Put yourself in the shoes of an Israeli Arab. From an identity perspective, that is a difficult place to be when the rest of the region has chosen to isolate you instead of embrace you. And if you are looking at the leader of the Arab world in terms of modernity you are looking at the UAE, which is considered “cool” And if the UAE says that Israel is “cool”, and I as an Israeli Arab can be a link between the UAE and Israel — then that gives me a strategic advantage. I can be a bridge instead of being in isolation. So as more countries join and you have a uniform Middle East where you can land in Tel Aviv or in Abu Dhabi and take a train without needing your passport or a visa across Saudi and Oman and Qatar and Bahrain and Israel and Jordan — at that point being an Israeli Arab is going to be very advantageous. That will solve their dual identity challenge.
I am very friendly with two Arab Israeli business leaders and their eyes light up when talking about the Abraham Accords because they speak both languages. I’m not talking about speaking to the investors but to the people of the UAE, Bahrain and Morocco. Israeli Arabs realize that together with these Arabs and Israelis they can do incredible things. They see the unique opportunities they have. If you were to put the same Israeli Arab in Silicon Valley, they would be disadvantaged. It is the opposite of the Israeli who because of his networking background would fit right into Silicon Valley, but does not fit in as well as the Israeli Arab in Abraham Accord network.
You wrote in an article last year that “the single greatest lever to encourage other countries to join the Abraham Accords, and yes that includes the Kingdom of Saudi Arabia, is to show that the current Abraham Accord countries are a unique priority for Israel.” Will the current tensions and protests in Israel negatively affect how its partners in the Abraham Accords see them as an ally?
What bothers me in the current situation is the language of the protestors and counter-protestors. It is reprehensible and shows a complete lack of awareness of the precarious situation Israel finds itself in. For four years I told other countries you cannot use derogatory language about Israel and now you have Israelis using that exact language about each other. Now when someone applies terms like “apartheid” “dictator” etc to Israel, they don’t have to quote one of our more progressive members of Congress. They can quote the opposition leader or the Prime Minister or the former Prime Minister. It has never worked out well. It’s turning an opponent into an enemy. It’s unforgivable if you know anything about Jewish history. It’s unforgivable when you are trying to acclimate yourself to a region that doesn’t have a lot of free speech and protests.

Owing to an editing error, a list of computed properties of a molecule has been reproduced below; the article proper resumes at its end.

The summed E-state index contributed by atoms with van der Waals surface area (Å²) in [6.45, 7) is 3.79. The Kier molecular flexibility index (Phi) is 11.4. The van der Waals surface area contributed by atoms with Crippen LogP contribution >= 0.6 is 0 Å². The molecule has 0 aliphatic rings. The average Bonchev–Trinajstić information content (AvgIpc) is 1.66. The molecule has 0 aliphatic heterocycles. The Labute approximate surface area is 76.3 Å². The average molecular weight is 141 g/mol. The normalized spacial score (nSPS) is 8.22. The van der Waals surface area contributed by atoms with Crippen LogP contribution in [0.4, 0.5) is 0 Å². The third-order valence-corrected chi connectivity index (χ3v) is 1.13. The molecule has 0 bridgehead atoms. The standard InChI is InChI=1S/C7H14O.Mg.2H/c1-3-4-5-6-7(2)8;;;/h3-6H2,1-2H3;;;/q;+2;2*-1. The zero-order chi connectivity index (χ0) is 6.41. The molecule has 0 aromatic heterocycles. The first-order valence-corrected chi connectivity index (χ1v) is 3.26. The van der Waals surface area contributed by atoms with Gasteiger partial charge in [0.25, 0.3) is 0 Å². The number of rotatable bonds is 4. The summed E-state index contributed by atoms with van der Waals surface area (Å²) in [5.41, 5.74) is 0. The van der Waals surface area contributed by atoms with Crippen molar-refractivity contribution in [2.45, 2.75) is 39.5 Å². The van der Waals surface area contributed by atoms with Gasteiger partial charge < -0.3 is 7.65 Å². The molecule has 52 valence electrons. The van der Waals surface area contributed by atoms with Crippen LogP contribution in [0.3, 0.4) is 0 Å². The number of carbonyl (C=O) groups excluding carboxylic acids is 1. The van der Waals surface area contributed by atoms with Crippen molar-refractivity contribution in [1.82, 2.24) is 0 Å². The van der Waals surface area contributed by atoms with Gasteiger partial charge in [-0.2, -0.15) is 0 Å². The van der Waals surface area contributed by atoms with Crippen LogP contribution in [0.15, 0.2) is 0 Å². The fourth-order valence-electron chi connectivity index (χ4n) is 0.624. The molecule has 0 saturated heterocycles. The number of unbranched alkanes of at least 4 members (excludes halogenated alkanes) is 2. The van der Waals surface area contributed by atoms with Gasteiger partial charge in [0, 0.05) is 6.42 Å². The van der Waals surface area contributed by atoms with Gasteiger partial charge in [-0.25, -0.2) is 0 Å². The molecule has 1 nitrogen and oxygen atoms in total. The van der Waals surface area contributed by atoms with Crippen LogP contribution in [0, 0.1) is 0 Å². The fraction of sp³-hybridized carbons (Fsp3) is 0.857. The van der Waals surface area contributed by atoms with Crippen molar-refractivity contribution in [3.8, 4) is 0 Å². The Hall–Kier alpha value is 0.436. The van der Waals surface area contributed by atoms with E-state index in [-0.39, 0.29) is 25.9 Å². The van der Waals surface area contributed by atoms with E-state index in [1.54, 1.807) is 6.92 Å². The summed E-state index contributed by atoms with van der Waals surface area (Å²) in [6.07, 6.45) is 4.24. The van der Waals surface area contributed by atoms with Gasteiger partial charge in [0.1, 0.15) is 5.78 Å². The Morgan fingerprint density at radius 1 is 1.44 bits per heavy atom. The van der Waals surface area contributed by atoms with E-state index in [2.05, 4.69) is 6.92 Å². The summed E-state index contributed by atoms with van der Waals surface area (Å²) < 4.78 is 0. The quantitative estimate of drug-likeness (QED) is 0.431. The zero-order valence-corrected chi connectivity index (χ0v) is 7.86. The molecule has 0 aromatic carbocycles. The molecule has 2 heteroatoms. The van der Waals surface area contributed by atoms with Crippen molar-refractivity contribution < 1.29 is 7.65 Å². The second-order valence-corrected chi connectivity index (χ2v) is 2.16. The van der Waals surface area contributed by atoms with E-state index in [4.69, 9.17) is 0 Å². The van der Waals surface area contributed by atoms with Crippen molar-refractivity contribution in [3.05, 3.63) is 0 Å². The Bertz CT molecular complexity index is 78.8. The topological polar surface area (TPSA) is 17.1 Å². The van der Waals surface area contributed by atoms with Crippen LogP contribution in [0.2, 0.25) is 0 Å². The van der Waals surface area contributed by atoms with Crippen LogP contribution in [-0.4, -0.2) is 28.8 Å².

Why do we not hear as much about Arab travel to Israel as we hear about Israeli travel to Arab countries?
Israelis enjoy traveling everywhere. Compare this to the 1.2 million Emiratis and 400,000 Barhraininas — about 1.6 million between them. Of the traditional Arab citizens of those countries, unmarried women are not going to travel on their own and the children are not going to travel until they are more established and married. So it is a fairly limited Arab population that is going to be traveling to Israel for non-business reasons. The flow is more in one direction.
To me, the big change will be when Jordanian and Egyptian businessmen and women are coming back and forth as business people and as tourists. That will be another sign of the warming of the region. There is an acculturation process that is going to happen.
If you go to Morocco or the UAE or Bahrain, they are thrilled with Israeli tourism and also the American Jewish tourism.
Any final words
Bottom line, does any of this really matter?
We understand how the Abraham Accords matter to Jews and people who are pro-Israel because of shared values. But why should the Accords matter to someone in Iowa or Kansas?
I’d like to make the argument that it matters meaningfully, primarily because under Trump we saw that when you act like a superpower and you stand with your allies and friends, you can end up with meaningful results that the so-called experts never predicted — and the ramifications become incredibly meaningful.
We were able to block out the Chinese from an area they were expanding into. Then, when we retreated, the Russians, Chinese and Iranians showed up. The Ukrainian situation would not have happened if the US had not retreated from the ME in the way that we did. To me, the Abraham Accords are the canary in the coal mine. As the Accords expand and grow, you will see the Chinese cautious about Taiwan and the Russians more hesitant about Ukraine. As we retreat, back off and have two distinct foreign policies, you will see chaos. Because it illustrates two foreign policies which are no foreign policies and anybody can run amuck. That is what you are seeing now.